4. No Arms, No Legs, No Problem!-- Born without arms or legs, and now a motivational speaker, Nick Vujicic is an amazing example of positivity despite anything the world presents. If you ever need a laugh or an inspiration, any of his YouTube videos will show you how small your problems are. Something change leaders need to keep in mind s they don’t get too worked up by the challenges of change.
5. I will be gone-- I had the pleasure of working with David Kappos and his executives this year to support their organizational change. Mr. Kappos is Under Secretary of Commerce for Intellectual Property and Director of the United States Patent and Trademark Office. At one point we were chatting and he said to me, "I am doing all this for them. Regardless of who is in charge here, whether it be more or someone else, they can take what they are learning, and the changes we implemented together and it will help them succeed into the future." His commitment to his team, and the long term success of the organization reinforces leadership advice in the book, Good to Great, that long time successful organizations are led by leaders who are thinking of others, not themselves. This reminded me how leader ego and drive for recognition will derail your change effort. It must be business driven and focused on the long term.
6. Vulnerability Pays Big Dividends-- Amanda was a leader of a growing 80 person division. She asked me to help her and her executive team get results to the next level. She is a tough cookie: smart, hard working, and very successful. The bottom line was that she had to have the courage to be vulnerable with her team. Several times during the months we worked together, she had to acknowledge mistakes, ask for forgiveness, and speak from her heart. I was very impressed with her willingness to be vulnerable. It spoke volumes to her team and sparked significant change. It is a strong reminder that at the end of the day we have to bring all of us – head and heart to make change work.
7. Discipline over Hearsay-- A global customer reorganized 3 years ago from a country based structure to a matrix. This was a transformational change, since the old structure supported their ascent to market leadership. While the change was met with a lot of resistance, the top leadership commitment was clear from the start through investment of time and resources to educate, coach, and cajole the organization to success. This year, what inspired me was this. From the get-go, we measured progress. The executive board needed to know if "the change was working." With so much time elapsed since the change, and with the matrix generally working, it would have been easy to say, "It is working, we are done, let’s move on." But they chose discipline over hearsay. Their discipline paid off. They found proof it was working beyond their expectation. And they identified a few areas to continue to work on. The extra action they are taking is moving them beyond just implementing change, but to optimizing the change.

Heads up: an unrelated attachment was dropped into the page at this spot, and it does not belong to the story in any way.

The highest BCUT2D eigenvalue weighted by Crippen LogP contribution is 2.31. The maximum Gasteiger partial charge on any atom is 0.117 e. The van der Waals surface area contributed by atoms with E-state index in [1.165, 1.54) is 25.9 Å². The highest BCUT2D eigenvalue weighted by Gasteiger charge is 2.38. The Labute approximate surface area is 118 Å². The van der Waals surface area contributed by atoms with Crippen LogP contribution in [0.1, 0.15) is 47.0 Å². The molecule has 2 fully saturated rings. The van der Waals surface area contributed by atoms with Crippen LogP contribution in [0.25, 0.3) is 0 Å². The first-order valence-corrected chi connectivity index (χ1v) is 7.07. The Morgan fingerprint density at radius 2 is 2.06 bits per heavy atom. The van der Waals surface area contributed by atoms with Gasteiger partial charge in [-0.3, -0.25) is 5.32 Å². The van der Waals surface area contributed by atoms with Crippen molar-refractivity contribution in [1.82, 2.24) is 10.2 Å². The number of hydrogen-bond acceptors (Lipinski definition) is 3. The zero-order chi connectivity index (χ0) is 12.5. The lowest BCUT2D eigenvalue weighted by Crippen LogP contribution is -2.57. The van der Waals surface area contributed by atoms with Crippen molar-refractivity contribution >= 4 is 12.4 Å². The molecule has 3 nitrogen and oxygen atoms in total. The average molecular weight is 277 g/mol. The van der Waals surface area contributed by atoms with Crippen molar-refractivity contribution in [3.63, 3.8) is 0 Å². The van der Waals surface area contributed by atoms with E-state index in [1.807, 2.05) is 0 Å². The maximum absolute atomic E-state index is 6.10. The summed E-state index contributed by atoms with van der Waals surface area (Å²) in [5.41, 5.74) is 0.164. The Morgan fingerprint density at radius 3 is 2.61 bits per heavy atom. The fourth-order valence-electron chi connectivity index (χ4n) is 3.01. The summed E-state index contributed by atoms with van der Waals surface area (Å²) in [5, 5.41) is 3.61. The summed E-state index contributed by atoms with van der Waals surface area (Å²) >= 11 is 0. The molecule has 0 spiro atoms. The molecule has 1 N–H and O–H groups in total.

8. The Emotions Rule-- The last lesson is an overarching one from all leaders I have met at the speeches, classes, coaching and facilitation I have done this year. In every change project I have found that success or failure hinges on the handling of emotions. Over and over again, I see how built-up conflict, hurting employees’ feelings and ignoring negativity derail good change efforts. Positivity, openness, and concern for employees’ feelings create momentum that cannot be matched by any slogan or incentive. So when all else fails, I want to remember to stop and consider how people feel, and what can we do to help them move through their negativity and catch some positivity.
These are the things I hope to remember in 2012 as I encounter the inevitable change challenges. May your changes be successful and you find your own inspiration to keep the change.